Accounting Issues can give rise to complications when dealing with mergers and acquisitions.
After the deal closes, the merged companies will prepare combined financial statements and federal and state tax returns. Consolidation of the financial reporting function requires management to choose between different accounting systems, methods, policies and personnel as soon as feasible.
If the companies use different methods of accounting for tax or book purposes, you’ll need to amend previous tax filings or restate financial performance if the combined entity issues comparative financial statements. Failure to synchronize enterprise resource planning software could slow down the collection of financial data — or even result in missing or inaccurate data.
After the deal closes, the buyer will also be required to allocate the purchase price to the company’s assets and liabilities. Some indefinite-lived intangibles may require impairment testing in subsequent periods, if the asset’s fair value falls below its book value. Inaccurate intangible asset valuation and hasty purchase price allocations may lead to unnecessary write-offs in the future.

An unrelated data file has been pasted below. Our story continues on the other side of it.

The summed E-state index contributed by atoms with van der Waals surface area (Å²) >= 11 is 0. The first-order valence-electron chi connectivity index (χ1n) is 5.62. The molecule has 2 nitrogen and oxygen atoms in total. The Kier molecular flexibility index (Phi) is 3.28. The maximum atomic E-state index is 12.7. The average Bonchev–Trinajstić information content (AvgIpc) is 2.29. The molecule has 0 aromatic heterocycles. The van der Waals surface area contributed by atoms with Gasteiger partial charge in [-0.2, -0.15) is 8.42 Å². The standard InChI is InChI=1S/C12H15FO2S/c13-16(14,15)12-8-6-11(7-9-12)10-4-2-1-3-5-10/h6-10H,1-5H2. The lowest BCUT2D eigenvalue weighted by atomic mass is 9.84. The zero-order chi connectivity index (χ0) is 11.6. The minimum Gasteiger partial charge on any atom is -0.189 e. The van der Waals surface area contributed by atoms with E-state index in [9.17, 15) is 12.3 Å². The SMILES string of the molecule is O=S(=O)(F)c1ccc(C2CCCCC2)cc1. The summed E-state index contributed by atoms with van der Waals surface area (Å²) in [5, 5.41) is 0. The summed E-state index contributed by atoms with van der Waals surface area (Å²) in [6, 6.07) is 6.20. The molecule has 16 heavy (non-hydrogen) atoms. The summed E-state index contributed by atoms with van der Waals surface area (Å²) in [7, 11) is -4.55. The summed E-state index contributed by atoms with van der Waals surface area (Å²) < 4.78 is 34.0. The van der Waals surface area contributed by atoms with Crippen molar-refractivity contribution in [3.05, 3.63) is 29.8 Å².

Important Note: In 2014, the Financial Accounting Standards Board (FASB) relaxed the reporting requirements for private business combinations under U.S. Generally Accepted Accounting Principles (GAAP). Now private companies can elect to amortize goodwill and certain intangible assets acquired in business combinations for 10 or fewer years instead of testing them only for impairment. They can also elect to combine non-competition agreements and certain customer-related intangibles with goodwill. FASB is still considering whether to extend these simplified options to public companies.
Accounting issues are not the only challenge faced when dealing with mergers and acquisitions. There are also Integration and Tax Issues to consider.